We have new chapter leadership in many chapters across the state. Well over half of our chapters have current chapter constitutions. We’ve added important language to contracts allowing OSEA access to our members during new employee orientations, additional vacations days such as Martin Luther King Jr. Day, stipends for out-of-class pay, time release when working on safety issues, additional compensatory time and payments for working on joint committees. We were able to leverage two unfair labor complaints to gain major strides in grievance and arbitration language as well as get the reinstatement of member’s cut hours and wages.

The family of OSEA chapters also grew by two charter schools — Trillium, which is currently bargaining its first contract, and The Lighthouse School, which just celebrated the ratification of its first hard-earned contract. Congratulations to The Lighthouse School Chapter 160!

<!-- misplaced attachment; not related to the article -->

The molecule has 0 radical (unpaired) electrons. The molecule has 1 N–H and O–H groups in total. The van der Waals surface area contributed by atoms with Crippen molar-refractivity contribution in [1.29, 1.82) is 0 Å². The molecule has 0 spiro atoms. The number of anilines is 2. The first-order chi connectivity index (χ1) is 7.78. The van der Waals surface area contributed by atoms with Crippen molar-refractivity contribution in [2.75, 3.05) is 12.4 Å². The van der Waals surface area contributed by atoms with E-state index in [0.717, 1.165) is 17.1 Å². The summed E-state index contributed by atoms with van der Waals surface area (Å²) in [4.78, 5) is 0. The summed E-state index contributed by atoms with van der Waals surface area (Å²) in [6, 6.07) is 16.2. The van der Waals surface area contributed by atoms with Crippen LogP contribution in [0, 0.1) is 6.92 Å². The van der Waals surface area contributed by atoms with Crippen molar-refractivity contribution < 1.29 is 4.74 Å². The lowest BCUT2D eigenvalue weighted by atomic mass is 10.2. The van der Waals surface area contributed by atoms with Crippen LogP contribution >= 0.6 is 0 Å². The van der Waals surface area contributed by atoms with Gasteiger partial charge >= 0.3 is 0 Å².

Additionally, the representation of our members this past year resulted in

  • Over 100 grievances settled at the informal level
  • 53 formally filed grievances — 40 of which were in favor of OSEA with 3 decisions pending
  • 92 new stewards trained
  • 49 contracts settled
  • 13 contracts currently in bargaining
  • One arbitration — pending a hearing
  • And four unfair labor practice complaints — two wins, one loss and one pending a hearing

I could go on and on about the great work that we, as a union, are doing for our members and the communities we serve. This year was certainly no exception. I would like to pause here and present to you a brief video of our year in review.

YEAR IN REVIEW VIDEO

The single, biggest challenge we have is keeping the momentum of our All In Membership Campaign. At this point, we do not know the full impact of the Janus decision, but rest assured our organizing efforts MUST continue regardless.